At that point my two personas finally merged! I’m a romance author AND an engineer. To validate that, fans subsequently downloaded more than 100,000 copies of my free short story The Next Big Thing, which describes an engineer’s very sexy invention.

Do you think making my True Confession years earlier, instead of when early retirement was on the horizon, would have risked my professional credibility? What would you have done and why?

Postscript: Diamond Lust is only $1.49 in the Kindle and Nook Book stores, and $0.99 at Ellora’s Cave.


Maureen Fisher said...

Great blog entry, Madeline. I can't speak for your profession, but I, too, was in a fairly male-dominated one (I.T.). By the time I came out of the romance-writer closet, I discovered most people, men and women, were impressed and interested in what I was doing. Lots of people at work bought my first book. Then again, I had earned my professional stripes and wasn't interested in climbing a corporate ladder. I'm not sure what I would have done in my younger years. Then again, that's why many romance writers have pen names.

Judith Ashley said...

In my younger years,even reading romance novels was 'tainted'. Now many more people admit they buy and read romance so being out in the open as a a romance writer is easier regardless of one's profession.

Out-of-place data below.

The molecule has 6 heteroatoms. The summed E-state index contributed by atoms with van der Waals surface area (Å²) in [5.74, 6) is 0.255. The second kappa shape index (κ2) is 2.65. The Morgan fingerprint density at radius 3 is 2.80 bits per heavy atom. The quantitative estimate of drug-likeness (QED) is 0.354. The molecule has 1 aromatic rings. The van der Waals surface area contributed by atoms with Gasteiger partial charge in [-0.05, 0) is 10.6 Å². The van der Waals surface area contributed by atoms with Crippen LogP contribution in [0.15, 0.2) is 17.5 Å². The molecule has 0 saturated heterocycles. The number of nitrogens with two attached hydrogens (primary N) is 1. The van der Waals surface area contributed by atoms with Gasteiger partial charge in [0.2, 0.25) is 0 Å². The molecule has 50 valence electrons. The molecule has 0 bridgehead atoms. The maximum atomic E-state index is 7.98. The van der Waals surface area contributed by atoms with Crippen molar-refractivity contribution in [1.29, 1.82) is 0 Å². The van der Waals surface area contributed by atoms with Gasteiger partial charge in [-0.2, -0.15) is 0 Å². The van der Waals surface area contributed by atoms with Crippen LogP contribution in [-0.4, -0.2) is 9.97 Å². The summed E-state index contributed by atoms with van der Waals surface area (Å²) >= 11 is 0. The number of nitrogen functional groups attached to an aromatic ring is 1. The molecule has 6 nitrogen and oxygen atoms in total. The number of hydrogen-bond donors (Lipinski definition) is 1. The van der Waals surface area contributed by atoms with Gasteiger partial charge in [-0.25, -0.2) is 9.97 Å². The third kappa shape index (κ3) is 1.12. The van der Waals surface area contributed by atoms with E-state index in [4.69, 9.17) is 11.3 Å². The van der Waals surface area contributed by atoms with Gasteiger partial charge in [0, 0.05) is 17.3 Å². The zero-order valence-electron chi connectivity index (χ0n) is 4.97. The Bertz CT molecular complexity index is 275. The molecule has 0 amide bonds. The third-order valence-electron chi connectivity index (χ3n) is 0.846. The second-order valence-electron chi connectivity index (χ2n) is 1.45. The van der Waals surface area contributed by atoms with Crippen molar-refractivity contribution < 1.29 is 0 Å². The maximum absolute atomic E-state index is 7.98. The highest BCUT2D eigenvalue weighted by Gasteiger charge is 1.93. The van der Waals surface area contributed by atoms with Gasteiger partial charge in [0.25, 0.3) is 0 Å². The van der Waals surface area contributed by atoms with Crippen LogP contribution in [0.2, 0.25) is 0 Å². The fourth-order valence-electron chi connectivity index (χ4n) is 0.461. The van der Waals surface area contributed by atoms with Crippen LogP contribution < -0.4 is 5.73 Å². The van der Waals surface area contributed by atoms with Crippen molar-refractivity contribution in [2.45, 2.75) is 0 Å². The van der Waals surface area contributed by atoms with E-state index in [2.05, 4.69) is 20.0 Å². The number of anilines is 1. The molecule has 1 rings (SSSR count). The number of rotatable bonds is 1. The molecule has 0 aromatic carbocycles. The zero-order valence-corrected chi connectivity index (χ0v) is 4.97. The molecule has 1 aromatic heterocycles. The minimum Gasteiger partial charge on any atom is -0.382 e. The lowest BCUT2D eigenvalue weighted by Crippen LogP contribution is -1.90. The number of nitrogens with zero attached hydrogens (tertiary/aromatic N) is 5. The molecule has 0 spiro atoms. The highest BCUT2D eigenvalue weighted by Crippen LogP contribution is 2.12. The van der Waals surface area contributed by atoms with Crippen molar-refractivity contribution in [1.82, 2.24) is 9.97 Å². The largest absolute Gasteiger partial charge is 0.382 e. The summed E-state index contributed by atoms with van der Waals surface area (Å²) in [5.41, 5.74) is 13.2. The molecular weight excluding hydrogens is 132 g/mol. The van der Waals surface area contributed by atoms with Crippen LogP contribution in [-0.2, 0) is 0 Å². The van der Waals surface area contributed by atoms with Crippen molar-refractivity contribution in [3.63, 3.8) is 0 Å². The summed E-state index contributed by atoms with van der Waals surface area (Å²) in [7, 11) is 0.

I think all women are challenged when they work in male dominated professions (I worked in law enforcement in the 1960's in the county jail because women were not in patrol cars). I wasn't writing then but it would have been Very Difficult to have the male officers and inmates know I wrote romance.

We've made a lot of progress in male dominated professions but still have a long way to go. Thankfully, my granddaughters do not have to endure some of the conditions in which I worked.

Madelle Morgan said...

Maureen and Judith, I agree things have changed in the western world, but in some countries my story is still not unusual. I remember a female engineer with an androgynous name who arrived in Saudi Arabia for a job only to be immediately sent home. She went on to have a stellar career - in North America.

Judith Ashley said...

So true, Madelle...even though we've made progress, there are countries where it isn't a problem because women can't get the education.

BTW: Whatever happened when they read the massage scene? Inquiring minds and all that...

Madelle Morgan said...

You know people - I expect the guys who bought my book skipped to the "good parts" just like women. I assumed they did. No guy DARED comment to my face. Maybe those scenes gave them some ideas for when they got home. ;)

Judith Ashley said...

Laughed outloud, Madelle - there may be a group of women who sing your praises every day/night.

Sarah Raplee said...

I would have done what you did, Madelle and for the same reasons. I know it must be a relief not to hide that side of you any more.

Great post!